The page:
Waller added his personal endorsement: "If Shays-Meehan becomes law, it should help clean up the money game....that's a noble fate for a bill that has been so often given up for dead."

Of course, as the MRC's Rich Noyes noted in preparing this item for CyberAlert, it's glowing media coverage like that which has given the so-called "reform" bill its protective armor.

Under a sidebar titled, "Rx for a Broken System," the February 25 Time assumed money in politics is bad. It listed a "downside" for four of the new provisions. In every case, Time was concerned not about how the rules limited free speech, but by how politicians will find a way around them. The first three:

-- "SOFT MONEY: The two national parties would no longer be able to collect hundreds of millions of dollars in unregulated donations.
"DOWNSIDE: State and local parties could still rake it in -- subject to a $10,000 limit per donor, a loophole that would let millions flow in."

-- "HARD MONEY: Limits on individual contributions would be raised from $1,000 to $2,000 for candidates, $25,000 for parties
"DOWNSIDE: Money still shouts. Over two years a fat cat could hand out up to $95,000 in hard money to different pols and parties."

-- "BROADCAST ADS: Interest groups could no longer use soft money for radio or TV 'issue ads' that attack candidates just before a primary."
"DOWNSIDE: But groups could still make the attacks through a variety of other means, such as direct mail, phone banks and e-mail."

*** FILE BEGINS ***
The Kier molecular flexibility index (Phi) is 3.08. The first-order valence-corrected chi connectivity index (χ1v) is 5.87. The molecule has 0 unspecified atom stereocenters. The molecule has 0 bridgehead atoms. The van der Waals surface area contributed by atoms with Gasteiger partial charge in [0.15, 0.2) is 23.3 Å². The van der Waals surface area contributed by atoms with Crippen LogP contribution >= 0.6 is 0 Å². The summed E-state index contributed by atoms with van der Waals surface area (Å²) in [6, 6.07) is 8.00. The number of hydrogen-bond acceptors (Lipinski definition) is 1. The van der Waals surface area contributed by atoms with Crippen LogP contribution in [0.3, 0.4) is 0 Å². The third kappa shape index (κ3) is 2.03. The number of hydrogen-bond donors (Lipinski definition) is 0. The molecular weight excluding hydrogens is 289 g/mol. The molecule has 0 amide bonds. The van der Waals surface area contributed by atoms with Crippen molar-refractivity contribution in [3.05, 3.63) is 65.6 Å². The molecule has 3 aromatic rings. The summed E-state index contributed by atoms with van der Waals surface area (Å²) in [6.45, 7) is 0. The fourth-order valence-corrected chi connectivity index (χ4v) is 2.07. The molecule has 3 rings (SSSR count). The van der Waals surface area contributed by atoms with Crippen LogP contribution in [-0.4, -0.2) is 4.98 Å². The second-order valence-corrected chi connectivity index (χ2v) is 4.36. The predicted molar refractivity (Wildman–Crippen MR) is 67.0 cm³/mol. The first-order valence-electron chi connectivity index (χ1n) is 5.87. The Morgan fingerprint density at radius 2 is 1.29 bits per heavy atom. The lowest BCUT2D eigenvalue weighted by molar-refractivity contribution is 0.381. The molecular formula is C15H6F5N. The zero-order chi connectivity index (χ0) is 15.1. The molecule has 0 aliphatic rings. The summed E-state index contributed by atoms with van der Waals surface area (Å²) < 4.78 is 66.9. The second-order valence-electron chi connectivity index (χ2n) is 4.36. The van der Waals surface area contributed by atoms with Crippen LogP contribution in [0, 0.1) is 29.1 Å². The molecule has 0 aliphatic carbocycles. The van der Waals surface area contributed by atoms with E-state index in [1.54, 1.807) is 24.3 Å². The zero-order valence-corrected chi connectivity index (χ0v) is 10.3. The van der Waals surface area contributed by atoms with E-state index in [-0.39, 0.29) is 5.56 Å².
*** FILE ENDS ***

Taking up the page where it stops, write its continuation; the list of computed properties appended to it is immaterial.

Although his was ostensibly a news article, Waller painted the campaign bill as an amazing survivor story, with "reform" under furious fire from deviously clever conservatives and special interests:
"Like the hero of a paperback thriller, campaign finance reform keeps dodging bullets. Legislation meant to clean up the political-money game was almost left for dead last summer, but the Enron scandal revived it again. And last Wednesday evening the bill survived yet another near-death experience, when its backers in the House went head-to-head with one of their most powerful opponents, the National Rifle Association. Republicans, led by Tom DeLay, the majority whip from Sugar Land, Texas, offered a clever 'poison pill' amendment that would have exempted gun-rights groups from the bill's limits on paid issues advertising."

"But the reformers rallied again," Waller reassured readers. "Senator John McCain, his nose bandaged because of a recent skin-cancer surgery, camped out in an office on the House side of the Capitol -- across the hall from DeLay's suite -- and pleaded with Republican supporters not to break ranks."

In case you doubted where Waller's sympathies lay, he closed: "If Shays-Meehan becomes law, it should help clean up the money game, at least until its reforms are slowly strangled by loopholes. That's a noble fate for a bill that has been so often given up for dead."

To read the entirety of Waller's article:,9171,1101020225-203529,00.html

In the early 1980s Waller served as Legislative Director for liberal Congressman Ed Markey of Massachusetts. Nearly twenty years have passed, but he still sounds like a liberal advocate.